Video Game Boundaries

Question

We have a 14-year-old son who loves to play video games.  He isn’t involved in any sports and spends hours in his room either alone or with a handful of friends playing these games.   Should we be concerned?  How can we help him develop some other interests?

Answer

You have good reasons to be concerned.  Video gaming is a billion dollar industry that is having a more significant impact on our children’s hearts, minds and moral development than most of us realize.  While video games aren’t intrinsically bad parents need to be aware of the potential dangers.

Studies have shown that playing video games too much can have a negative effect on academic achievement, inspire social isolation and lead to poor social skills, expose kids to social predators, lead to physical symptoms including seizures and tendonitis, be desensitizing and lead to more aggressive behavior and increased violence.

Many games have unbelievably graphic violence and I know of numerous kids from “good evangelical homes” who spend hours every week playing these kinds of games.  Here are a couple of the marketing slogans for some of these games: Kill your friends, guilt free; More fun than shooting your neighbor’s cat; As easy as killing babies with axes.  Be alert for any game has an “M” for mature rating.

It’s hard to overstate the addiction potential of video games.  One study suggested that 8.5% of American youths (8-18) are addicted to video games—in other words they have a pathological use that is having a significantly negative impact on their intellectual, emotional and social functioning—with some kids playing up to 7 hours a day.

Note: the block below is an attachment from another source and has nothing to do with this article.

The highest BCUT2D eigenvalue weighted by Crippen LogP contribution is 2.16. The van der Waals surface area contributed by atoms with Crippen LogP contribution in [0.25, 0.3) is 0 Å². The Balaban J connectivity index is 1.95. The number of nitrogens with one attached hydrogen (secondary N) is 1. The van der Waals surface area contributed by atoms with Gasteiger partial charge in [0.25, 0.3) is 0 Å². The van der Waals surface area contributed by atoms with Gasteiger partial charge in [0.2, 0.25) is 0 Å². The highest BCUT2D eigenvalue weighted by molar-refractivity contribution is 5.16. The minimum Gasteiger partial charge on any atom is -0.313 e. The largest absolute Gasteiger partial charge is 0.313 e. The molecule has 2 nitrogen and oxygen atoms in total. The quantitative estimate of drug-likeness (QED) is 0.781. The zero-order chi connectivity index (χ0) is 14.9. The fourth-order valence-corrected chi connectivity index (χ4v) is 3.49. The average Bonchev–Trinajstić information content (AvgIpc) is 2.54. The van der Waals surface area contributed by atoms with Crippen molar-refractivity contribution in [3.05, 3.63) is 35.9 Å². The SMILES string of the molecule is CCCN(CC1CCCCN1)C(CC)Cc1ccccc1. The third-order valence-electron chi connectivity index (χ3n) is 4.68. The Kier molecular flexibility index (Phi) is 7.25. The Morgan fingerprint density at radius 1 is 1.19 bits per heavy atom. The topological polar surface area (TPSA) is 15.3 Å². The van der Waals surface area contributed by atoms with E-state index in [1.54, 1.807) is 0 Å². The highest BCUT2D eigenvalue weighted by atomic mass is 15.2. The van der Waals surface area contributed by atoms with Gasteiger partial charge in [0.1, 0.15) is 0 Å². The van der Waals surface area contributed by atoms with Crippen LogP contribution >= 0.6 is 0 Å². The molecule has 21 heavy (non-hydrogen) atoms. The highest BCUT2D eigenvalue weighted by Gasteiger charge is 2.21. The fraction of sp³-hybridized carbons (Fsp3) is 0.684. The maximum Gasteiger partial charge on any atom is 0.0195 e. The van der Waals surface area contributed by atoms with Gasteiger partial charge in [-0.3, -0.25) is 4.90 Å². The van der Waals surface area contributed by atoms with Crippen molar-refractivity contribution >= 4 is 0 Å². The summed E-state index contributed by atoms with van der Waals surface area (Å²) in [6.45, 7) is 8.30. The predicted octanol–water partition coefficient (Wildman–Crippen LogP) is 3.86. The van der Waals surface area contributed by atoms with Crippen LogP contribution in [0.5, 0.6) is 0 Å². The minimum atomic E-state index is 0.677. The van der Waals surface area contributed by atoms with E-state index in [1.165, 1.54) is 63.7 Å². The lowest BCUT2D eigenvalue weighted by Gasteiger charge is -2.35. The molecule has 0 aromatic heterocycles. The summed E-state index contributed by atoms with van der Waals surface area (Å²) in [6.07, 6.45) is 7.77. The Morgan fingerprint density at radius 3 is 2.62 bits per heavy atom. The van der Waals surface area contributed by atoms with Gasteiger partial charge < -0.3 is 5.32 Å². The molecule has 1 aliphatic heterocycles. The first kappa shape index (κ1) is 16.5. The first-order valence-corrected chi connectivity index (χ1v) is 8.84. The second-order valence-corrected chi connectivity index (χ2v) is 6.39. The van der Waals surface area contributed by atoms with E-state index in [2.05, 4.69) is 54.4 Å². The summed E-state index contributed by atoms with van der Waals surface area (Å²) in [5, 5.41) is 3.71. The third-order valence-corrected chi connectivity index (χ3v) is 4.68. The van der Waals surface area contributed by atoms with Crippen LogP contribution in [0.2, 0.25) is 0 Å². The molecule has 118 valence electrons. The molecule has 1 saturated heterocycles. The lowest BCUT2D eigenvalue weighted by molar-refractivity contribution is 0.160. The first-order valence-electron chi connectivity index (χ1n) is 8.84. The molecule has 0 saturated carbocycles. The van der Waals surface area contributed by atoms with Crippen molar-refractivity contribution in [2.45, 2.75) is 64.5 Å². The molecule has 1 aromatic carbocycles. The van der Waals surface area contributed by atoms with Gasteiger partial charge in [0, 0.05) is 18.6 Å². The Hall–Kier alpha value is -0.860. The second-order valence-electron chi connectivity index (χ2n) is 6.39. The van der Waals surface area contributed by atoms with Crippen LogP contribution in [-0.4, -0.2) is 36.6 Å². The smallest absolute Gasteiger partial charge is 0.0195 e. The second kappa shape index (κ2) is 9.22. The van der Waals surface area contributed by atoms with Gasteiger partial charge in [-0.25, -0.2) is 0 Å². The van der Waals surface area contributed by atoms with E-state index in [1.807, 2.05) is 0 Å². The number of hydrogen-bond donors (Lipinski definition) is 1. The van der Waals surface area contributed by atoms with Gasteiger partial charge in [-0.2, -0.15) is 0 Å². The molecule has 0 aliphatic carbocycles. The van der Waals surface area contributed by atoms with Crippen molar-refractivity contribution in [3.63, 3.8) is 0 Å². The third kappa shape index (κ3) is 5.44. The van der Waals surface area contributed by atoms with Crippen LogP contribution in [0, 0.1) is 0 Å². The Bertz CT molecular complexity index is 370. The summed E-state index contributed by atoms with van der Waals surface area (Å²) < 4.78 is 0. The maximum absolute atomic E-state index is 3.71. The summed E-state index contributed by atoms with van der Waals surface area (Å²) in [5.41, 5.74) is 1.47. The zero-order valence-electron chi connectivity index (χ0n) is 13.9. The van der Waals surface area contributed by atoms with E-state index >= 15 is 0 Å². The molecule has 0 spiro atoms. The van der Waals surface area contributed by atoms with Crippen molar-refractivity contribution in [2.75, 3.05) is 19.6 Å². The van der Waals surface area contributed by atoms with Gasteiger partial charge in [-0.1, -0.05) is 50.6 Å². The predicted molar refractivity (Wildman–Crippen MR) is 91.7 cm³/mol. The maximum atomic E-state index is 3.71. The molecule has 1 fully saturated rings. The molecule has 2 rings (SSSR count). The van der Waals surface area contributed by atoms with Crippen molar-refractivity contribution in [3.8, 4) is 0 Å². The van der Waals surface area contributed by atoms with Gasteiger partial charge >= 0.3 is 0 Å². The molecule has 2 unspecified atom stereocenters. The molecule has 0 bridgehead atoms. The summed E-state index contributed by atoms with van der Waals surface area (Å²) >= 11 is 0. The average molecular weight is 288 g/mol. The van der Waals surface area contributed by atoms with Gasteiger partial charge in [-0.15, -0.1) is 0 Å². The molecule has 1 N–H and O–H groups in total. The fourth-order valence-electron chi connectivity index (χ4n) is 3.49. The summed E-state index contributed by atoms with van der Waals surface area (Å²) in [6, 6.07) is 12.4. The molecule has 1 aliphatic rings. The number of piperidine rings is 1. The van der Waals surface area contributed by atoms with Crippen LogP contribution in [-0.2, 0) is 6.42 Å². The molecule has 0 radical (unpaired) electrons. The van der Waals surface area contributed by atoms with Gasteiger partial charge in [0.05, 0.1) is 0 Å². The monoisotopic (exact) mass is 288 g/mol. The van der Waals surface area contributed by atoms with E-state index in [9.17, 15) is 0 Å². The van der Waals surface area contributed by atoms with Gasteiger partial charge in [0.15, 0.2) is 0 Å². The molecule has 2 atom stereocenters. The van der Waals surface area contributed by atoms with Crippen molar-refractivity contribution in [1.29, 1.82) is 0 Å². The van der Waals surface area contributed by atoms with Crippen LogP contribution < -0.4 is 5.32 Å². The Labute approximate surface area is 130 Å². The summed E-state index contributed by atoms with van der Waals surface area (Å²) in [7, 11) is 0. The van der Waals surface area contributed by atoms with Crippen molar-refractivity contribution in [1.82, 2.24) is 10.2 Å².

What are some signs of addiction?  Kurt and Olivia Bruner, in their book Playstation Nation, provide a checklist of signs parents should watch for.  Does your child …

  • Play almost every day?
  • Play for extended periods (more than three or four hours at a time)?
  • Play for excitement?
  • Get restless and irritable if he or she can’t play?
  • Sacrifice social and sporting activities to play?
  • Play instead of doing homework?
  • Try in vain to limit playing time?
  • Seem to be losing interest in real-life activities

What can you do?  Become a detective and study your son.  Find out what games he is playing and play some of them with him.  Find out what he enjoys and finds fascinating about them.  Find new and creative ways to be with him.  When he does talk, what does he talk about?  What makes him laugh?  What helps him to relax?  What kinds of encouragement does he respond to?  What are some activities that he has enjoyed in the past that he might once again want to engage in?  Talk with the youth leaders at your church.

You’ve probably spent a lot of time praying for your son and for wisdom in raising him.  I’d encourage you to go one step further and enlist two or three other couples to daily pray for him and you can volunteer to pray for their kids on a daily basis.  Also talk with other parents about their child’s use of video games and how they have dealt with it.

Know that you are asking the right questions at the right time.  Know that you aren’t alone, that many are on the same road as you, and that there are things you can do that over time and with patience and prayer will make a difference in the life of your son.

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